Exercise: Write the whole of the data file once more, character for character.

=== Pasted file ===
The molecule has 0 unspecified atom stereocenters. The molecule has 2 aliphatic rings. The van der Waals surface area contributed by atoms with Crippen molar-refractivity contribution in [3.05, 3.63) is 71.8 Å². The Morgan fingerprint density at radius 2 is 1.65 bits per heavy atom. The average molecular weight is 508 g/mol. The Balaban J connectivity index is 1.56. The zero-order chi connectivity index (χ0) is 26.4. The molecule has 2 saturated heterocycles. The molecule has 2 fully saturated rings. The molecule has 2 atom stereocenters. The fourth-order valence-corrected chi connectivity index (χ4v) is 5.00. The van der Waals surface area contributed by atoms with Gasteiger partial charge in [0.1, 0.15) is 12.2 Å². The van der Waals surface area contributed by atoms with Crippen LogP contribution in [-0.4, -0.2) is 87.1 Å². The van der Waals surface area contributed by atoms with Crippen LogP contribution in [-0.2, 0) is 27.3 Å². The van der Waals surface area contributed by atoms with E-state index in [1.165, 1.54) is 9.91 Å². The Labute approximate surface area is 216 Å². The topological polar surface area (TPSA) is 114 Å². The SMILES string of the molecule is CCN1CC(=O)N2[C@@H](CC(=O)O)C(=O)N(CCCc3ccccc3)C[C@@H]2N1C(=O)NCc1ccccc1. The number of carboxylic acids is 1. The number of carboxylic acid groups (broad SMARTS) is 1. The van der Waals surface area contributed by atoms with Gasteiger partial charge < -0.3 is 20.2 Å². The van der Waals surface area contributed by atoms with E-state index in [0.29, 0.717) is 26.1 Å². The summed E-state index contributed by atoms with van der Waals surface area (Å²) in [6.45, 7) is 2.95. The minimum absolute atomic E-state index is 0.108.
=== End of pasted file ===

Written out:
The molecule has 0 unspecified atom stereocenters. The molecule has 2 aliphatic rings. The van der Waals surface area contributed by atoms with Crippen molar-refractivity contribution in [3.05, 3.63) is 71.8 Å². The Morgan fingerprint density at radius 2 is 1.65 bits per heavy atom. The average molecular weight is 508 g/mol. The Balaban J connectivity index is 1.56. The zero-order chi connectivity index (χ0) is 26.4. The molecule has 2 saturated heterocycles. The molecule has 2 fully saturated rings. The molecule has 2 atom stereocenters. The fourth-order valence-corrected chi connectivity index (χ4v) is 5.00. The van der Waals surface area contributed by atoms with Gasteiger partial charge in [0.1, 0.15) is 12.2 Å². The van der Waals surface area contributed by atoms with Crippen LogP contribution in [-0.4, -0.2) is 87.1 Å². The van der Waals surface area contributed by atoms with Crippen LogP contribution in [-0.2, 0) is 27.3 Å². The van der Waals surface area contributed by atoms with E-state index in [1.165, 1.54) is 9.91 Å². The Labute approximate surface area is 216 Å². The topological polar surface area (TPSA) is 114 Å². The SMILES string of the molecule is CCN1CC(=O)N2[C@@H](CC(=O)O)C(=O)N(CCCc3ccccc3)C[C@@H]2N1C(=O)NCc1ccccc1. The number of carboxylic acids is 1. The number of carboxylic acid groups (broad SMARTS) is 1. The van der Waals surface area contributed by atoms with Gasteiger partial charge < -0.3 is 20.2 Å². The van der Waals surface area contributed by atoms with E-state index in [0.29, 0.717) is 26.1 Å². The summed E-state index contributed by atoms with van der Waals surface area (Å²) in [6.45, 7) is 2.95. The minimum absolute atomic E-state index is 0.108.